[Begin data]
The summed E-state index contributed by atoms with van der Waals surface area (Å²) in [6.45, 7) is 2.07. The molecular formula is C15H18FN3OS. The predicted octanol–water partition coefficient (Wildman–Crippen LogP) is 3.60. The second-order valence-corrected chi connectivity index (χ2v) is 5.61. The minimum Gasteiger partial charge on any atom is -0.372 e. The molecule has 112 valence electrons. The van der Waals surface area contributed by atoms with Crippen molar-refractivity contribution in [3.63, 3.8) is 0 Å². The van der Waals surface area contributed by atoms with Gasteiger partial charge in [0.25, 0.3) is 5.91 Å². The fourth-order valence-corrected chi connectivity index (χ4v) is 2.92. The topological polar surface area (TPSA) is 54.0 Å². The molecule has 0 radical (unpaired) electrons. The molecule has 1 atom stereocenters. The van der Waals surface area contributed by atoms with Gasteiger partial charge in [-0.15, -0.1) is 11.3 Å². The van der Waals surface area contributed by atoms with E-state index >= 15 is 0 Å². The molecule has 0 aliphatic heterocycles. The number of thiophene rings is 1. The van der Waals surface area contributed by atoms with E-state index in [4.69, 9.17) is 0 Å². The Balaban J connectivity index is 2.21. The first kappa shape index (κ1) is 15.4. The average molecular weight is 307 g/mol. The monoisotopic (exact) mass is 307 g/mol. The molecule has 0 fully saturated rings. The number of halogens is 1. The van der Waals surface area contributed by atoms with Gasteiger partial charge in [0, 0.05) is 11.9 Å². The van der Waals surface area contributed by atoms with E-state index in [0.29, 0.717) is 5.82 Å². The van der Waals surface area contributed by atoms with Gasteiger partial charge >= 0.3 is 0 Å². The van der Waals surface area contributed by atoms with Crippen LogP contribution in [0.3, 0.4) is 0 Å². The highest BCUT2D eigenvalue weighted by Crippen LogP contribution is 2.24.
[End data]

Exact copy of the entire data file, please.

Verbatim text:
The summed E-state index contributed by atoms with van der Waals surface area (Å²) in [6.45, 7) is 2.07. The molecular formula is C15H18FN3OS. The predicted octanol–water partition coefficient (Wildman–Crippen LogP) is 3.60. The second-order valence-corrected chi connectivity index (χ2v) is 5.61. The minimum Gasteiger partial charge on any atom is -0.372 e. The molecule has 112 valence electrons. The van der Waals surface area contributed by atoms with Crippen molar-refractivity contribution in [3.63, 3.8) is 0 Å². The van der Waals surface area contributed by atoms with Gasteiger partial charge in [0.25, 0.3) is 5.91 Å². The fourth-order valence-corrected chi connectivity index (χ4v) is 2.92. The topological polar surface area (TPSA) is 54.0 Å². The molecule has 0 radical (unpaired) electrons. The molecule has 1 atom stereocenters. The van der Waals surface area contributed by atoms with Gasteiger partial charge in [-0.15, -0.1) is 11.3 Å². The van der Waals surface area contributed by atoms with E-state index >= 15 is 0 Å². The molecule has 0 aliphatic heterocycles. The number of thiophene rings is 1. The van der Waals surface area contributed by atoms with E-state index in [4.69, 9.17) is 0 Å². The Balaban J connectivity index is 2.21. The first kappa shape index (κ1) is 15.4. The average molecular weight is 307 g/mol. The monoisotopic (exact) mass is 307 g/mol. The molecule has 0 fully saturated rings. The number of halogens is 1. The van der Waals surface area contributed by atoms with Gasteiger partial charge in [0, 0.05) is 11.9 Å². The van der Waals surface area contributed by atoms with E-state index in [0.29, 0.717) is 5.82 Å². The van der Waals surface area contributed by atoms with Gasteiger partial charge >= 0.3 is 0 Å². The van der Waals surface area contributed by atoms with Crippen LogP contribution in [0.3, 0.4) is 0 Å². The highest BCUT2D eigenvalue weighted by Crippen LogP contribution is 2.24.